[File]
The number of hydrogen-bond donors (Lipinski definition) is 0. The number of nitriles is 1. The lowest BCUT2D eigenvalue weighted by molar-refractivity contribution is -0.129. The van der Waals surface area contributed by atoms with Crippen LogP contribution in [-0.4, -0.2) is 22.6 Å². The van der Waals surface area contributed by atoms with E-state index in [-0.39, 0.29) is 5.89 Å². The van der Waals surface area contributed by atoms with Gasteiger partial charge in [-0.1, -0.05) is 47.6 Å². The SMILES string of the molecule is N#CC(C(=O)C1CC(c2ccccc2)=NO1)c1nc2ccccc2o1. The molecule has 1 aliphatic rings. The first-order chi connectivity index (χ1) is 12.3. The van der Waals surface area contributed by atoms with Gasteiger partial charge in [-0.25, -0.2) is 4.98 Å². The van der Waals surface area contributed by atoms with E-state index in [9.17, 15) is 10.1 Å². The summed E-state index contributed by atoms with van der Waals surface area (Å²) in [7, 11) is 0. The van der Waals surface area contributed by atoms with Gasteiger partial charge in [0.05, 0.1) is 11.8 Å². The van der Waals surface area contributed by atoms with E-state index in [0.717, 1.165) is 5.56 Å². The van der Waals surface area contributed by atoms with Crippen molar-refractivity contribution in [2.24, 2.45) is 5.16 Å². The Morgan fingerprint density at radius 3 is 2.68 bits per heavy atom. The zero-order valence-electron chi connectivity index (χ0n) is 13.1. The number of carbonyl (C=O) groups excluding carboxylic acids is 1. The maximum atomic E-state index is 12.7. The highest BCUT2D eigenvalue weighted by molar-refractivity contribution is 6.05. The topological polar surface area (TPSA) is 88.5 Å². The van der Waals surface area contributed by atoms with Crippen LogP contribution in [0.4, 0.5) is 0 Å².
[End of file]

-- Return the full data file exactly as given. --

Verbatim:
The number of hydrogen-bond donors (Lipinski definition) is 0. The number of nitriles is 1. The lowest BCUT2D eigenvalue weighted by molar-refractivity contribution is -0.129. The van der Waals surface area contributed by atoms with Crippen LogP contribution in [-0.4, -0.2) is 22.6 Å². The van der Waals surface area contributed by atoms with E-state index in [-0.39, 0.29) is 5.89 Å². The van der Waals surface area contributed by atoms with Gasteiger partial charge in [-0.1, -0.05) is 47.6 Å². The SMILES string of the molecule is N#CC(C(=O)C1CC(c2ccccc2)=NO1)c1nc2ccccc2o1. The molecule has 1 aliphatic rings. The first-order chi connectivity index (χ1) is 12.3. The van der Waals surface area contributed by atoms with Gasteiger partial charge in [-0.25, -0.2) is 4.98 Å². The van der Waals surface area contributed by atoms with E-state index in [9.17, 15) is 10.1 Å². The summed E-state index contributed by atoms with van der Waals surface area (Å²) in [7, 11) is 0. The van der Waals surface area contributed by atoms with Gasteiger partial charge in [0.05, 0.1) is 11.8 Å². The van der Waals surface area contributed by atoms with E-state index in [0.717, 1.165) is 5.56 Å². The van der Waals surface area contributed by atoms with Crippen molar-refractivity contribution in [2.24, 2.45) is 5.16 Å². The Morgan fingerprint density at radius 3 is 2.68 bits per heavy atom. The zero-order valence-electron chi connectivity index (χ0n) is 13.1. The number of carbonyl (C=O) groups excluding carboxylic acids is 1. The maximum atomic E-state index is 12.7. The highest BCUT2D eigenvalue weighted by molar-refractivity contribution is 6.05. The topological polar surface area (TPSA) is 88.5 Å². The van der Waals surface area contributed by atoms with Crippen LogP contribution in [0.4, 0.5) is 0 Å².